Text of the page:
“Many of the abasiophiliacs who buy from us state that they are not harming others,” she says. “Abasiophiliacs have told us when buying products from our retailer that they have ‘ordinary’ relationships with their disabled partners and they are healthy, respectful and consensual.”

Garrison, meanwhile, points out that many disabled people are fine with being fetishized, contrary to popular belief. 

“I have spoken with many people who have learned later on in a romantic or sexual relationship that they were being pursued solely for their immobility issue, and said point blank, ‘I’m okay with that’ or even ‘It pays my light bill and puts food on the table, so who cares?’,” he says. 

That is not to say abasophilia is never problematic, says Garrison. Abasiophilia can become unhealthy if one partner is pressuring the other to do things or act a certain way. It can also become an issue if a person allows their fetish to consume them to the point that they stop paying bills or going to work in an effort to “feed their fetish,” he says. 

There is also the issue of objectification, according to McGrath.

“Fetishes like abasiophilia can objectify and dehumanize members of the actual disabled community who struggle with access and inclusion in a society that often isn’t kind to people with disabilities,” she says. “If a person’s only contribution to supporting the disabled community is to sexualize them, their fetish or sexual attraction is harmful.”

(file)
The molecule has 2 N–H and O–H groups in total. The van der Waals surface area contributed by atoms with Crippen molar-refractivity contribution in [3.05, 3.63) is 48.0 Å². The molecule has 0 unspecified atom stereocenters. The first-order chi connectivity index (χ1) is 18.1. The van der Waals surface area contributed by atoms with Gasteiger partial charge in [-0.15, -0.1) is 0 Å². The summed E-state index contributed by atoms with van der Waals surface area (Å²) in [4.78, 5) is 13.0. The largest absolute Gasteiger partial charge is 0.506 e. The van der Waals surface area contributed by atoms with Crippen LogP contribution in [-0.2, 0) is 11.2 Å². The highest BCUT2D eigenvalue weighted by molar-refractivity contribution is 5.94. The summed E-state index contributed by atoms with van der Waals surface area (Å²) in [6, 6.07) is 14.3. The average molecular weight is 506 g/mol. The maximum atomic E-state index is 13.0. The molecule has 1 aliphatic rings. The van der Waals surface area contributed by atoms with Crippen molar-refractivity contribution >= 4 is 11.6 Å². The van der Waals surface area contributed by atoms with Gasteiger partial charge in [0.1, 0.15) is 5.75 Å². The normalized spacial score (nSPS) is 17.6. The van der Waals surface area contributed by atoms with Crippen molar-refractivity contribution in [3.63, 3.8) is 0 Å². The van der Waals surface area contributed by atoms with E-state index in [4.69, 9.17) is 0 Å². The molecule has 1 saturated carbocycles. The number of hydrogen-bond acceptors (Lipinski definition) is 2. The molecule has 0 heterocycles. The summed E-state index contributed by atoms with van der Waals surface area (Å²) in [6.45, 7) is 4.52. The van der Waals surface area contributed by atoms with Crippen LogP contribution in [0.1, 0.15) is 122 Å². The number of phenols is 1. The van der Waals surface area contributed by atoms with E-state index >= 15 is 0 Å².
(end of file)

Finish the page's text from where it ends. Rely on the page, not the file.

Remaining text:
So what is one to do if they think they may be an abasiophiliac? Embrace it, as long as no boundaries are being crossed. That includes letting go of any shame one may have, says Dr. Michael J. Salas, an openly gay sex therapist in the Dallas area.

“There is so much shame in our culture that I have worked with some who think that they won’t ever be accepted,” he says. 

That said, if you’re curious about a fetish, Salas says porn is often one of the first places people can go to get educated. He also recommends finding a kink-aware professional in your area, or looking online. (I actually found an entire group on Facebook dedicated to abasiophilia. One guy in the group even said I could use his “fetish artwork” instead of being interviewed for this story. Thanks, Scott!)

McGrath recommends embracing your inner doctor. 

“Medical role play is a great way to start,” she says. “Dressing up as the doctor or patient can help you and your sexual partner work out what you do or don’t like.” This includes playing around with medical-specific sex toys, such as neck brace collars or speculums, she says.

Whatever you do, whether it is a disability fetish, foot fetish, or something in between, don’t knock it ‘til you try it, says Salas.

“People often think that fetishes represent internal damage,” he says. “However, desires vary a lot, and there is evidence that most people have some form of desire that could be considered a fetish.”

Message received… if only I would have gotten it years ago.

Josh Galassi is very gay and very disabled, if you haven’t noticed. Sometimes, he writes about both those things, and sometimes, he doesn’t. He lives in Seattle with his boyfriend and their dog, Carmen Sandiego, who, it turns out, was on Craigslist the entire time (where they bought her). You can find him on Facebook and Twitter, or at a nearby coffee shop obsessing over cold brew.